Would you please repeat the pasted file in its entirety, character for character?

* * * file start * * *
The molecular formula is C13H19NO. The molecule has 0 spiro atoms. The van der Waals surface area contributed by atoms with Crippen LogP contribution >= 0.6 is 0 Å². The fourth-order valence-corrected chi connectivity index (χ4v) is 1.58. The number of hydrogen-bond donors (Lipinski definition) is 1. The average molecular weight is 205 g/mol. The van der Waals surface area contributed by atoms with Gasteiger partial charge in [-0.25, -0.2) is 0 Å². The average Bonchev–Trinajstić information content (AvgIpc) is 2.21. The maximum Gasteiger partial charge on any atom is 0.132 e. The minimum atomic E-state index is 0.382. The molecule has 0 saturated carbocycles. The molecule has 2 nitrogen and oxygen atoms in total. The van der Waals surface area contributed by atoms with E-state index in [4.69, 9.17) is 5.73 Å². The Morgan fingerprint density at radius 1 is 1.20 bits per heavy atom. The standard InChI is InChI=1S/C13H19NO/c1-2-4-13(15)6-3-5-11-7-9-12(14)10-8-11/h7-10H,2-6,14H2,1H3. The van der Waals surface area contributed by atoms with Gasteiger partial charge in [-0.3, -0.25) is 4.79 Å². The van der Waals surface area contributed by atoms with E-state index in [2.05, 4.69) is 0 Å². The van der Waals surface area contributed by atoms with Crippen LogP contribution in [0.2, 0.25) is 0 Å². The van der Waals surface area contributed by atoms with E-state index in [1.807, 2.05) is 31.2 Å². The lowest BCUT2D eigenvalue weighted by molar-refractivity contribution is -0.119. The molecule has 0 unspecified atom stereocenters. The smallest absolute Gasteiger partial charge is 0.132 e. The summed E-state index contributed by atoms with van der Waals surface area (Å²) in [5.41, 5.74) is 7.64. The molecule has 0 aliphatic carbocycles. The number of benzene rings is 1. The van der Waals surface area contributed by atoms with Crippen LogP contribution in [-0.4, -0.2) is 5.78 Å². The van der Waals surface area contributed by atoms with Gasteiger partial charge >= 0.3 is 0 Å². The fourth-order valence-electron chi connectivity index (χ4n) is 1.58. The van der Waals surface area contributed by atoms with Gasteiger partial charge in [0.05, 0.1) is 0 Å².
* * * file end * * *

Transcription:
The molecular formula is C13H19NO. The molecule has 0 spiro atoms. The van der Waals surface area contributed by atoms with Crippen LogP contribution >= 0.6 is 0 Å². The fourth-order valence-corrected chi connectivity index (χ4v) is 1.58. The number of hydrogen-bond donors (Lipinski definition) is 1. The average molecular weight is 205 g/mol. The van der Waals surface area contributed by atoms with Gasteiger partial charge in [-0.25, -0.2) is 0 Å². The average Bonchev–Trinajstić information content (AvgIpc) is 2.21. The maximum Gasteiger partial charge on any atom is 0.132 e. The minimum atomic E-state index is 0.382. The molecule has 0 saturated carbocycles. The molecule has 2 nitrogen and oxygen atoms in total. The van der Waals surface area contributed by atoms with E-state index in [4.69, 9.17) is 5.73 Å². The Morgan fingerprint density at radius 1 is 1.20 bits per heavy atom. The standard InChI is InChI=1S/C13H19NO/c1-2-4-13(15)6-3-5-11-7-9-12(14)10-8-11/h7-10H,2-6,14H2,1H3. The van der Waals surface area contributed by atoms with Gasteiger partial charge in [-0.3, -0.25) is 4.79 Å². The van der Waals surface area contributed by atoms with E-state index in [2.05, 4.69) is 0 Å². The van der Waals surface area contributed by atoms with Crippen LogP contribution in [0.2, 0.25) is 0 Å². The van der Waals surface area contributed by atoms with E-state index in [1.807, 2.05) is 31.2 Å². The lowest BCUT2D eigenvalue weighted by molar-refractivity contribution is -0.119. The molecule has 0 unspecified atom stereocenters. The smallest absolute Gasteiger partial charge is 0.132 e. The summed E-state index contributed by atoms with van der Waals surface area (Å²) in [5.41, 5.74) is 7.64. The molecule has 0 aliphatic carbocycles. The number of benzene rings is 1. The van der Waals surface area contributed by atoms with Crippen LogP contribution in [-0.4, -0.2) is 5.78 Å². The van der Waals surface area contributed by atoms with Gasteiger partial charge >= 0.3 is 0 Å². The fourth-order valence-electron chi connectivity index (χ4n) is 1.58. The van der Waals surface area contributed by atoms with Gasteiger partial charge in [0.05, 0.1) is 0 Å².